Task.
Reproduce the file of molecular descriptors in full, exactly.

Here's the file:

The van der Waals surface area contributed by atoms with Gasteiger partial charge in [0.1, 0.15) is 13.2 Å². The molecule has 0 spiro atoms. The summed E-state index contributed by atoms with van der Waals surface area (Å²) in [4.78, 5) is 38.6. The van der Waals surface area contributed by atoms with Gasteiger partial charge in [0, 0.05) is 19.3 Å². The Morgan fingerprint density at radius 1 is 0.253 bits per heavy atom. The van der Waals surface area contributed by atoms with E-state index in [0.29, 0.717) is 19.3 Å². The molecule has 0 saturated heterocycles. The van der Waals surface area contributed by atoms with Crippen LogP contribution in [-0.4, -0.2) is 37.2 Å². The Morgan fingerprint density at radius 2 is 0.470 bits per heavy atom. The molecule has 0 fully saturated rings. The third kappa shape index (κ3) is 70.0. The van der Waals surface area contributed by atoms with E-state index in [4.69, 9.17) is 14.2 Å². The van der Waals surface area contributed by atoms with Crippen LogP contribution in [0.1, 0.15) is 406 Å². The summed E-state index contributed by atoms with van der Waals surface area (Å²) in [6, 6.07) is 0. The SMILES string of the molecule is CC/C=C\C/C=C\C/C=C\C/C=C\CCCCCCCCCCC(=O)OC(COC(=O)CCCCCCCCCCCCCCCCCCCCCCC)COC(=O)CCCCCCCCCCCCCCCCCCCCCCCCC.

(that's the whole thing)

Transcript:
The van der Waals surface area contributed by atoms with Gasteiger partial charge in [0.1, 0.15) is 13.2 Å². The molecule has 0 spiro atoms. The summed E-state index contributed by atoms with van der Waals surface area (Å²) in [4.78, 5) is 38.6. The van der Waals surface area contributed by atoms with Gasteiger partial charge in [0, 0.05) is 19.3 Å². The Morgan fingerprint density at radius 1 is 0.253 bits per heavy atom. The van der Waals surface area contributed by atoms with E-state index in [0.29, 0.717) is 19.3 Å². The molecule has 0 saturated heterocycles. The van der Waals surface area contributed by atoms with Crippen LogP contribution in [-0.4, -0.2) is 37.2 Å². The Morgan fingerprint density at radius 2 is 0.470 bits per heavy atom. The molecule has 0 fully saturated rings. The third kappa shape index (κ3) is 70.0. The van der Waals surface area contributed by atoms with E-state index in [4.69, 9.17) is 14.2 Å². The van der Waals surface area contributed by atoms with Crippen LogP contribution in [0.1, 0.15) is 406 Å². The summed E-state index contributed by atoms with van der Waals surface area (Å²) in [6, 6.07) is 0. The SMILES string of the molecule is CC/C=C\C/C=C\C/C=C\C/C=C\CCCCCCCCCCC(=O)OC(COC(=O)CCCCCCCCCCCCCCCCCCCCCCC)COC(=O)CCCCCCCCCCCCCCCCCCCCCCCCC.